ATLANTA — Ice-slicked roads created treacherous driving conditions that caused a fatal accident today and delayed school openings across a swath of the country, mainly in the South, while the East Coast braced for more snow.
In eastern North Carolina, a man was killed when a pickup truck and a car collided on a road near Fayetteville, North Carolina Highway Patrol Sgt. Jeff Gordon said. His name was not immediately released.
In metro Atlanta and north Georgia, icy conditions prompted road closures a day after slick surfaces caused hundreds of car crashes in the area. Ice also covered roads early Thursday in Louisville, Ky., and in parts of Tennessee.
Those who ventured out had to allow time to clear ice that coated nearly everything exposed to the outdoors from cars to walkways to the sides of buildings.
"I'm just chipping away," said Tim Olson of Louisville, who was getting the ice off his truck Thursday morning. "It looks slick. I hope it isn't too bad."
In Missouri, the freezing rain began Wednesday night and continued into Thursday morning with the Missouri State Highway Patrol reporting numerous accidents. At one point Wednesday night, sections of three St. Louis-area interstate highways — 70, 44 and 55 — were closed because of so many accidents.
Schools in states including Georgia, Ohio, Tennessee, Missouri, North Carolina and South Carolina either closed for the day or planned to open late.
In Ohio, plows were out in counties near the Ohio River. And a spokeswoman for Cincinnati/Northern Kentucky International Airport said airlines were experiencing weather delays and cancellations.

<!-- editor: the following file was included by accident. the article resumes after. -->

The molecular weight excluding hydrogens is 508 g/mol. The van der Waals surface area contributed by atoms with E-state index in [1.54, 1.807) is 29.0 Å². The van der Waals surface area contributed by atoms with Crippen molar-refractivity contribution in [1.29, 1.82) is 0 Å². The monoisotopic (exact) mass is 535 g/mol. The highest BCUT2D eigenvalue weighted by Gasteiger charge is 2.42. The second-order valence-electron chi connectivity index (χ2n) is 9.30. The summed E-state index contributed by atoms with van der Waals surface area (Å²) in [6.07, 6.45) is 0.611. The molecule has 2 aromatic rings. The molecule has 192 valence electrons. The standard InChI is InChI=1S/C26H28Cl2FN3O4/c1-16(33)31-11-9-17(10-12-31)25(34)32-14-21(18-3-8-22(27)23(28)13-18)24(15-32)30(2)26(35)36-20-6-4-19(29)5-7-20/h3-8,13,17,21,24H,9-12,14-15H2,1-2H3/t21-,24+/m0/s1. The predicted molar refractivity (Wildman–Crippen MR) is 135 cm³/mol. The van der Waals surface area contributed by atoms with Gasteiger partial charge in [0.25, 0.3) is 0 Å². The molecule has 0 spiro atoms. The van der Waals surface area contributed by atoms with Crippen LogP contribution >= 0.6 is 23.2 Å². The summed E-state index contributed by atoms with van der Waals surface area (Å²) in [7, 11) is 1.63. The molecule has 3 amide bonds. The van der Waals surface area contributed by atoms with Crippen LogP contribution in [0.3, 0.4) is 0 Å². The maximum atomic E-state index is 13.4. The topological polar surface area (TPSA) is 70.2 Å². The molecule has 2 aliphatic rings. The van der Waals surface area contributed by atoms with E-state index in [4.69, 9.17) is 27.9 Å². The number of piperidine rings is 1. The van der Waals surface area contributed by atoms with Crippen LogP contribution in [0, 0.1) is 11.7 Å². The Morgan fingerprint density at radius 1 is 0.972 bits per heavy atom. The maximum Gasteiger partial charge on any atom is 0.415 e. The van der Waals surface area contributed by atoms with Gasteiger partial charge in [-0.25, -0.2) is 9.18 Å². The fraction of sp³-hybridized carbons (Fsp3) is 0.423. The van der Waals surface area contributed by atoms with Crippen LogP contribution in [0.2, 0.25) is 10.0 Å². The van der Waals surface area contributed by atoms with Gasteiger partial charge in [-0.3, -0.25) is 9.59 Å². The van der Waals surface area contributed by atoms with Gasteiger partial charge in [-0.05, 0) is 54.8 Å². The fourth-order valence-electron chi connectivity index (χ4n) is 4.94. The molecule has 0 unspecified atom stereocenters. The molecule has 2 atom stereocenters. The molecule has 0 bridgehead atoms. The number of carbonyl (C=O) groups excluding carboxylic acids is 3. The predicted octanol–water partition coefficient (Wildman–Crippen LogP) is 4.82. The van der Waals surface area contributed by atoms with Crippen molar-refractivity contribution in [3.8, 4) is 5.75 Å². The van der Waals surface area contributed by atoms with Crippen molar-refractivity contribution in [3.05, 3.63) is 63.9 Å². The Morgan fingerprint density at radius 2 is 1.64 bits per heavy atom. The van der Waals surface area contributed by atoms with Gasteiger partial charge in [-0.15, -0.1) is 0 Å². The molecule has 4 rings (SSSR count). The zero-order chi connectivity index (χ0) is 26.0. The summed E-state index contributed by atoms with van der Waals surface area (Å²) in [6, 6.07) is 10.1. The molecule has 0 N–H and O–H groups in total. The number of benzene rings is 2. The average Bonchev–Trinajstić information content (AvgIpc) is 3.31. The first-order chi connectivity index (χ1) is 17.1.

Meanwhile, snow was also expected later in the day in Washington, Philadelphia and parts of New York state, Virginia and West Virginia.
Western New York was getting a respite from heavy lake-effect snow storms but forecasters said central parts of the state would get pounded for another day. Weather-related accidents shut down Interstate 81 northbound in the Syracuse area, state police said.
In Florida, farmers around the state were still assessing how cold weather earlier this week affected crops.
Tropical fish and strawberry farmers in central Florida reported some losses Wednesday, but the full extent of the cold damage won't be known for a few weeks. Citrus growers were more optimistic, saying they avoided a citrus freeze. Corn and bean growers in South Florida were less optimistic, with some farmers reporting losses.